After Mihai Eminescu, there are two or three other poets who people (critics included) might consider in “the silver medal” position for Romanian Poetry – so to speak. And in the ninth episode of Romanian Poetry in English, we will talk about, and recite some poems of, one of THEM – Nichita Stănescu. He was the ultimate in what people stereotypically imagine a poet to be: extremely creative, extremely disorganized, naïve, crashing on sofas at friends places – who were more than happy to host him for weeks and even months. Living a somewhat bohemian lifestyle but without any affectation – he was the ultimate ”natural poet” – everything he did was naturally, nothing forced or pretended. He respected people and took them seriously – even to the point of generously associating in print with writers who were well beneath his level. He was friends with everybody, to the point that most people (both those who met him and those who only heard about him or read his poems) still to this day, almost 40 years after his death, simply call him by his first name… Nichita. As Jesus Christ is mostly called Jesus, so Nichita Sănescu is to most people Nichita. Such was the poet and the man. Almost everything he touched was a success. He received numerous prizes in Romania, as well as the respected Gottfried von Herder Poetry Prize offered by the Austrian academy and the Golden Wreath of Struga (in the former Yugoslavia)– some kind of Nobel prize for Poetry.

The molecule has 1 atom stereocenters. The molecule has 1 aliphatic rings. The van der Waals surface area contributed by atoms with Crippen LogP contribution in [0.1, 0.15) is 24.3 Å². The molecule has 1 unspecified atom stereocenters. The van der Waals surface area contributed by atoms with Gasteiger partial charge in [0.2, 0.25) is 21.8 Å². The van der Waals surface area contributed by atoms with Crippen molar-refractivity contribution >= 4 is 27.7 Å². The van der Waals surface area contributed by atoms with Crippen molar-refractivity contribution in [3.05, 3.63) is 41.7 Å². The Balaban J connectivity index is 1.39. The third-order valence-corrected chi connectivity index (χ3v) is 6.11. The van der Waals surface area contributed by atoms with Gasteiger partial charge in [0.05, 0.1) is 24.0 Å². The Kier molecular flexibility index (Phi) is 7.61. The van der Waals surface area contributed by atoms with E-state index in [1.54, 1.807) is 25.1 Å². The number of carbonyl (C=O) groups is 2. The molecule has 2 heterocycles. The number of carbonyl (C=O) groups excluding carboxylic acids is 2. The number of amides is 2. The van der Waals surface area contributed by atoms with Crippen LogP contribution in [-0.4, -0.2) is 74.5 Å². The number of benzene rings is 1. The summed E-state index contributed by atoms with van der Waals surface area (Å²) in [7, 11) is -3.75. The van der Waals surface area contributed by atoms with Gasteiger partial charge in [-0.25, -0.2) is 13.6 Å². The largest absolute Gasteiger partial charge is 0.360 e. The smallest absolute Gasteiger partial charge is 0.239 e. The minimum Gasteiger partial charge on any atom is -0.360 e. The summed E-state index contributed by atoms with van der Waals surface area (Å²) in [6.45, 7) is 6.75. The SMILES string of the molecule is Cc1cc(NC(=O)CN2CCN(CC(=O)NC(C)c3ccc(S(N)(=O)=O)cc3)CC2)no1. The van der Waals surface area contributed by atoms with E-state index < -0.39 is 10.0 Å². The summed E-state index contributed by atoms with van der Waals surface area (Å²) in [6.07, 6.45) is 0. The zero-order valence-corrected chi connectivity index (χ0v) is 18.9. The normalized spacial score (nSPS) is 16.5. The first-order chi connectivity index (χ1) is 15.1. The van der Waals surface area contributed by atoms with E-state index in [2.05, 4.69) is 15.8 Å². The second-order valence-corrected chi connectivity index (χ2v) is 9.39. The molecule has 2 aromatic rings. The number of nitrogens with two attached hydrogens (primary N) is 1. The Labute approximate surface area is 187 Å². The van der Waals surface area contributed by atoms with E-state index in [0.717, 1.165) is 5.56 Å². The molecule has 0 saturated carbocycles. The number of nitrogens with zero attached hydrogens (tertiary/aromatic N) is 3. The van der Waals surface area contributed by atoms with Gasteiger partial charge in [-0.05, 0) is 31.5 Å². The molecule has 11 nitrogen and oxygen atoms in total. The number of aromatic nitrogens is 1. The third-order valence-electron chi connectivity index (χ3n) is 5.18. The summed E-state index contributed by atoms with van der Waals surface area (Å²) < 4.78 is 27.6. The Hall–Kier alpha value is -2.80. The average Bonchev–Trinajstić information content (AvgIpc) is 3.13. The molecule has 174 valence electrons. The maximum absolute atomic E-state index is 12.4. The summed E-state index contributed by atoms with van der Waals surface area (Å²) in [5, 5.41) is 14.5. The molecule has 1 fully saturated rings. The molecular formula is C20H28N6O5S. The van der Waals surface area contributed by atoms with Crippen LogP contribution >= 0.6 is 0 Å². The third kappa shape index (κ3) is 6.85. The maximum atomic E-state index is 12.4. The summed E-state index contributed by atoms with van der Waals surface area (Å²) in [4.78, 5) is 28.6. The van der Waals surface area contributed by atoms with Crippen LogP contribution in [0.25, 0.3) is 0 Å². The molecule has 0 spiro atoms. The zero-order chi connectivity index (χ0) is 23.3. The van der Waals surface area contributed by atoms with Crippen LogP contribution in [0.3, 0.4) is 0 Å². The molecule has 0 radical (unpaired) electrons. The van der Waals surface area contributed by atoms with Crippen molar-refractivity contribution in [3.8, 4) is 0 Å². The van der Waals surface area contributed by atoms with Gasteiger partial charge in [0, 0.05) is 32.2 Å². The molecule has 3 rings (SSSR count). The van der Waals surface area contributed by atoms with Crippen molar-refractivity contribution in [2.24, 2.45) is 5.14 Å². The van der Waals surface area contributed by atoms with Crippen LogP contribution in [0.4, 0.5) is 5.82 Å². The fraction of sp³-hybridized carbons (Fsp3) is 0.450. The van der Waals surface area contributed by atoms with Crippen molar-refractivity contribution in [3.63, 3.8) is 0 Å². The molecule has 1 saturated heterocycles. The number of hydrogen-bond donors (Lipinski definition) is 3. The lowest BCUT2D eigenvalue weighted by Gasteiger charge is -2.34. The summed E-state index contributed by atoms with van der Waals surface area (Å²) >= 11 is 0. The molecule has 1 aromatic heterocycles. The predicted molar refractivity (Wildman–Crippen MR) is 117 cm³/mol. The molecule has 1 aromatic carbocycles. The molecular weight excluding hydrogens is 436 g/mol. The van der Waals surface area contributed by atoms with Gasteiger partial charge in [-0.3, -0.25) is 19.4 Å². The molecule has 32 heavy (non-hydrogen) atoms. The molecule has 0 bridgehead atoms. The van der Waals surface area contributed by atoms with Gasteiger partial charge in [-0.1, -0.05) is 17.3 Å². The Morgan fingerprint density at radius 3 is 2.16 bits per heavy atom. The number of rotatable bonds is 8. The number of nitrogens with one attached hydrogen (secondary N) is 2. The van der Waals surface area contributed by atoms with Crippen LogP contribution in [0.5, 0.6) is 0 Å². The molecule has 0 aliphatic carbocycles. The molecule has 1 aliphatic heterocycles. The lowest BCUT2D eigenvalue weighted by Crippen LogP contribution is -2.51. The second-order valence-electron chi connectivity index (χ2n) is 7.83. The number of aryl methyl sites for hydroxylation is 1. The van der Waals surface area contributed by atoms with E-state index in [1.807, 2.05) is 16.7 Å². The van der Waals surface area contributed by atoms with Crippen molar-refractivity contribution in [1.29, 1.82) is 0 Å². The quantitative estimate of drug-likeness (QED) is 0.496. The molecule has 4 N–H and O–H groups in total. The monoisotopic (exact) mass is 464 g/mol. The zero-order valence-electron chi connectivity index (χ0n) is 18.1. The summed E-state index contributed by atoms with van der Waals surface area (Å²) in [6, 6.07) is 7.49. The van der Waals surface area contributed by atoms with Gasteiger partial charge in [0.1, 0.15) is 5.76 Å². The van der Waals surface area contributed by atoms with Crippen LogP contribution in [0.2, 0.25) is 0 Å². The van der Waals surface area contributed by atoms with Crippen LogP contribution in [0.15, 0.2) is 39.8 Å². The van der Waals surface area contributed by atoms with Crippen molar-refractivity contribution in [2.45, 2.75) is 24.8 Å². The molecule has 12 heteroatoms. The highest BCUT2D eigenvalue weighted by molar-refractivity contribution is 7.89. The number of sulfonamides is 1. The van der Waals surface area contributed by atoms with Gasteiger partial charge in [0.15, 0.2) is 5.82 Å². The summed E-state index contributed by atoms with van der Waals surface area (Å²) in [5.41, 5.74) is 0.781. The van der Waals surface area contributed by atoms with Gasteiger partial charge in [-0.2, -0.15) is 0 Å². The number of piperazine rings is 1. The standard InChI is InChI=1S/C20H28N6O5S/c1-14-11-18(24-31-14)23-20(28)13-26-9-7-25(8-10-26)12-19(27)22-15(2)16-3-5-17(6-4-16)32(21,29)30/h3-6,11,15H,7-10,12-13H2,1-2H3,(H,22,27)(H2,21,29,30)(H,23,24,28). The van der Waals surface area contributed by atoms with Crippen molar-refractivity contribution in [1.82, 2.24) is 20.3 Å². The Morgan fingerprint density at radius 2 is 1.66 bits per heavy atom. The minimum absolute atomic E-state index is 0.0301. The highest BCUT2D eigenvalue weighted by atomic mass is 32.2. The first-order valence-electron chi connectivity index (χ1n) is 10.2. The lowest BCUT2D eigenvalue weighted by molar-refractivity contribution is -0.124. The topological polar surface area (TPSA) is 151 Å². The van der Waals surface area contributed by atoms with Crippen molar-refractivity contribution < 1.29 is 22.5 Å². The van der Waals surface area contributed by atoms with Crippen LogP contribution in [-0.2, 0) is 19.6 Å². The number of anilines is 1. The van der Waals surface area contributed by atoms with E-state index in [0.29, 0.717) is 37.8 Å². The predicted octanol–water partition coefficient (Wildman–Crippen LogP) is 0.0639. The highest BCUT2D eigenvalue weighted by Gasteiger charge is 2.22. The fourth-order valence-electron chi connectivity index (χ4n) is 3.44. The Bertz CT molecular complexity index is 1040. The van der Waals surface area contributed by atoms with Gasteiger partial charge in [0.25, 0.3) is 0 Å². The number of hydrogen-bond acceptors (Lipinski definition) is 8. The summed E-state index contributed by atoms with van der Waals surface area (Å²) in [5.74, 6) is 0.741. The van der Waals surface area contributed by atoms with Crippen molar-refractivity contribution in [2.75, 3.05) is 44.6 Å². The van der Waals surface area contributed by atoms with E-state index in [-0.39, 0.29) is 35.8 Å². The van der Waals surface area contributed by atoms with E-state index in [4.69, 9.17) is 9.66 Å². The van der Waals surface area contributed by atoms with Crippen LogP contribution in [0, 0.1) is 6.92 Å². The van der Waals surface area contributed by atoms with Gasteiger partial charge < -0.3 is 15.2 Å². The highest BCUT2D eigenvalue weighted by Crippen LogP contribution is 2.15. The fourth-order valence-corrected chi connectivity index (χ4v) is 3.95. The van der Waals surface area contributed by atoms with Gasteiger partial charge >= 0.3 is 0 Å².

Nichita Stănescu is “almost certainly the most important Romanian poet of the second half of the XX century.” (Petre Anghel) Big words… and almost certainly… true. Here is a collection of comments from the two most senior contemporary critics Alex Stefanescu and Nicolae Manolescu: He appeared when there was a need, a vacuum, to finally say something new, and he did it brilliantly. His poetry is original, exuberant, brilliant. His poetic voice is the easiest to recognize and the most difficult to mistake. He created a poetic language as free and as delightful as a bird’s flight through the air. “… he does not resemble other poets, rather he resembles the poetic spirit of the twentieth century, through the intense desire to extend the poetical possibilities”. Nichita Stănescu is a virtuoso of the surprise. Almost needless to say, Testament – 400 Years of Romanian Poetry contains 4 of Nichita Stanescu’s poems – he is one of only a handful, from the over 380 poets in this volume, represented with the maximum. I will recite all of them for you – they span most of his poetic palette, from the comical, to the philosophical (for Nichita is able to cross between these two in just HALF a step), and then a couple of romantic ones, for good measure. Sursa:

Romanian Poetry in English – Episode 9 – Nichita Stănescu

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